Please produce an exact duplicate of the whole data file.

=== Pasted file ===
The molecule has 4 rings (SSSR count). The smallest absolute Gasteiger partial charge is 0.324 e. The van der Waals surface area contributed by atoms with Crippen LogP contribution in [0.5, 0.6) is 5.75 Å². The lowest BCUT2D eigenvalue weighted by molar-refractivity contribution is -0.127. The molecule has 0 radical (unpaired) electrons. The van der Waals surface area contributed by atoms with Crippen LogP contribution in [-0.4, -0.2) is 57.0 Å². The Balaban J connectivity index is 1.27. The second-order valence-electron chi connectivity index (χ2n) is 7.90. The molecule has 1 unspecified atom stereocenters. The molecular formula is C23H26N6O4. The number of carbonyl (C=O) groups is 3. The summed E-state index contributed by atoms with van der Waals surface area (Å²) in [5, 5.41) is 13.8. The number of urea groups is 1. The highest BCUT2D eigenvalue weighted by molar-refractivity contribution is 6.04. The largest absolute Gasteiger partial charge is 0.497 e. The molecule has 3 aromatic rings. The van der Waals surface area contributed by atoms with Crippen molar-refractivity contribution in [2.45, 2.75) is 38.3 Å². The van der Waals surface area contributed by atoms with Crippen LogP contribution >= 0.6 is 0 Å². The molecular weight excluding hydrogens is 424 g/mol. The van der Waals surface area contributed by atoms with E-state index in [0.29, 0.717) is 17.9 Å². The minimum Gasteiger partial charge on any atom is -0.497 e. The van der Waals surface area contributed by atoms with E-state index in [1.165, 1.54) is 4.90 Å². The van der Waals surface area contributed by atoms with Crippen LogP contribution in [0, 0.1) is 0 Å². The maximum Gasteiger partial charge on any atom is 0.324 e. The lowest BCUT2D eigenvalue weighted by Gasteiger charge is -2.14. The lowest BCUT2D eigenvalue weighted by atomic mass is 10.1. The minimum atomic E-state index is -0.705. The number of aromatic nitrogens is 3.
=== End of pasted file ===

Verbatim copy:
The molecule has 4 rings (SSSR count). The smallest absolute Gasteiger partial charge is 0.324 e. The van der Waals surface area contributed by atoms with Crippen LogP contribution in [0.5, 0.6) is 5.75 Å². The lowest BCUT2D eigenvalue weighted by molar-refractivity contribution is -0.127. The molecule has 0 radical (unpaired) electrons. The van der Waals surface area contributed by atoms with Crippen LogP contribution in [-0.4, -0.2) is 57.0 Å². The Balaban J connectivity index is 1.27. The second-order valence-electron chi connectivity index (χ2n) is 7.90. The molecule has 1 unspecified atom stereocenters. The molecular formula is C23H26N6O4. The number of carbonyl (C=O) groups is 3. The summed E-state index contributed by atoms with van der Waals surface area (Å²) in [5, 5.41) is 13.8. The number of urea groups is 1. The highest BCUT2D eigenvalue weighted by molar-refractivity contribution is 6.04. The largest absolute Gasteiger partial charge is 0.497 e. The molecule has 3 aromatic rings. The van der Waals surface area contributed by atoms with Crippen molar-refractivity contribution in [2.45, 2.75) is 38.3 Å². The van der Waals surface area contributed by atoms with Crippen LogP contribution >= 0.6 is 0 Å². The molecular weight excluding hydrogens is 424 g/mol. The van der Waals surface area contributed by atoms with E-state index in [0.29, 0.717) is 17.9 Å². The minimum Gasteiger partial charge on any atom is -0.497 e. The van der Waals surface area contributed by atoms with E-state index in [1.165, 1.54) is 4.90 Å². The van der Waals surface area contributed by atoms with Crippen LogP contribution in [0, 0.1) is 0 Å². The maximum Gasteiger partial charge on any atom is 0.324 e. The lowest BCUT2D eigenvalue weighted by Gasteiger charge is -2.14. The lowest BCUT2D eigenvalue weighted by atomic mass is 10.1. The minimum atomic E-state index is -0.705. The number of aromatic nitrogens is 3.